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Once again, I've come up against a question which has been asked and answered before but in my implementation it is still not working.

I'm calling getExternalFilesDir(null) right at the very start of my main activity's onCreate method. It returns null every time, whether I run it in an AVD or on my phone (Samsung Galaxy Plus).

Yes, I have the <uses-permission android:name="android.permissions.WRITE_EXTERNAL_STORAGE" /> line in my AndroidManifest.xml and yes, I am checking the external storage state before I make the call and it is mounted.

Here are the first three lines inside my onCreate() method. Actually, it's just after the super.onCreate() and setContentView() calls.

String state = Environment.getExternalStorageState();
File extFiles = getExternalFilesDir(null);
File locFiles = getFilesDir();

So, once these three lines have executed, these are the values for the variables:

state == "mounted"
extFiles == null
locFiles == "/data/data/"

Would anyone have any ideas as to why this might be?


So I've tried another approach; Rather than using getExternalFilesDir(null), I tried using File basePath = new File(Environment.getExternalStorageDirectory(), "myAppName");

This is not ideal and I know that the Android documentation says, and I agree with it, that you should rather use getExternalFilesDir(). Seeing as that's not working for me though I had to try something else. This time the function does return a valid File object so, after the above line, the path of basePath is /mnt/sdcard/myAppName. So far, so good. When I check with DDMS I can see that /mnt/sdcard exists but not /mnt/sdcard/myAppName. This is to be expected. So I call boolean result = basePath.mkdirs();

But this returns false and when I check on the file system I can confirm that the myAppName subfolder has not been created. When I create the folder manually through DDMS and put files in it, I can read those files from my application but I can't write anything in that folder.

Please help! I'm at my wit's end.

share|improve this question
did you try with a specific type, such as MUSIC ? – njzk2 Aug 21 '13 at 19:17
Yes, I've tried that as well and it also returns null. – Dewald Swanepoel Aug 21 '13 at 19:22
1) Clean/build project in Eclipse. 2) Full uninstall/reinstall of app. Does the same thing happen? – Geobits Aug 21 '13 at 20:01
OK, I've just tried this and it doesn't help either. I've discovered another odd thing that might be related. I'll edit the original question to reflect this. – Dewald Swanepoel Aug 22 '13 at 7:26
up vote 18 down vote accepted

If this wasn't a typo when you posted your question, you'll probably hate yourself for this:

<uses-permission android:name="android.permissions.WRITE_EXTERNAL_STORAGE" />

should be

<uses-permission android:name="android.permission.WRITE_EXTERNAL_STORAGE" />

share|improve this answer
You, sir, are my new best friend! I love you :-) Good heavens, I've lost an entire day to this stupid typo. As a matter of interest, minutes before your post I figured out that I didn't have the permission I requested but I couldn't figure out why. I added this line of code: (checkCallingOrSelfPermission("android.permission.WRITE_EXTERNAL_STORAGE") == PackageManager.PERMISSION_GRANTED) which evaluates to false. Is there any sort of output generated by the compiler to indicate when you have these kinds of errors in your manifest? – Dewald Swanepoel Aug 22 '13 at 9:00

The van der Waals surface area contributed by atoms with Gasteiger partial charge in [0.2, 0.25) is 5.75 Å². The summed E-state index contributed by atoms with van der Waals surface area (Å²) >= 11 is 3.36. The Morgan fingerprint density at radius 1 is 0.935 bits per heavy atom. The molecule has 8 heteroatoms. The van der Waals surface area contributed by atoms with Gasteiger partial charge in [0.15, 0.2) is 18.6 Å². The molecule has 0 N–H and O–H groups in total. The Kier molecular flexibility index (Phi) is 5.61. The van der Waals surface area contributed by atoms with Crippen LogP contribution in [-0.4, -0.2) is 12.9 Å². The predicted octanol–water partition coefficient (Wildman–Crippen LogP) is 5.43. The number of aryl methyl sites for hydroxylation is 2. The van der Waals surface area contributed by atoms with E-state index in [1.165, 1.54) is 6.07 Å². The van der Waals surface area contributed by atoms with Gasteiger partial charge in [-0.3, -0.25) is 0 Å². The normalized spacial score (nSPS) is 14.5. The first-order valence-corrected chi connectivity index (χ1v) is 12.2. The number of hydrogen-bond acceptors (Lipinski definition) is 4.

Not that I know of, in Android studio holding ctrl (cmd on mac) will underline a known permission when you mouse over it, but since you can request permissions for other apps that you might not have the code for, it would be hard to determine if a given permission is actually a typo or not – FunkTheMonk Aug 22 '13 at 9:51

This is from Android documentation:

Returns the path of the directory holding application files on external storage. Returns null if external storage is not currently mounted so it could not ensure the path exists; you will need to call this method again when it is available.

The other option is you can check if External storage is available:

String state = Environment.getExternalStorageState();
File filesDir;

// Make sure it's available
if (Environment.MEDIA_MOUNTED.equals(state)) {
    // We can read and write the media
    filesDir = getExternalFilesDir(null);
} else {
    // Load another directory, probably local memory
    filesDir = getFilesDir();
share|improve this answer
I am checking that the media is mounted. If the function returns null because "external storage is not currently mounted", why then would the value of state in my code above be "mounted"? – Dewald Swanepoel Aug 21 '13 at 19:26
ATTENTION! getExternalFilesDir() is available on API8+ and getFilesDir() is also NOT accessible on API19+ (KitKat). Proceed with caution :) – Sdghasemi May 18 '15 at 12:21

Delete a line
uses-permission android:name="android.permission.WRITE_EXTERNAL_STORAGE"
in "AndroidManifest.xml".

Switch a xml editor to "Android Manifest Permissions" with "Permission" tab in eclipse, and add a permission "android.permission.WRITE_EXTERNAL_STORAGE" with some clicks.

Then try running your application.

It seems eclipse (may depends on a defference of version or state or settings) can ignore some words described by direct xml in "AndroidManifest.xml".

Thanks for an advise. You are right, my answer looked like to agree in small talk.

share|improve this answer
Sorry, that seems more like an "I have this problem too" comment than an answer to the question. If you are trying to answer the question, please consider re-wording your sentence or adding more details. – Harry Nov 23 '13 at 6:55

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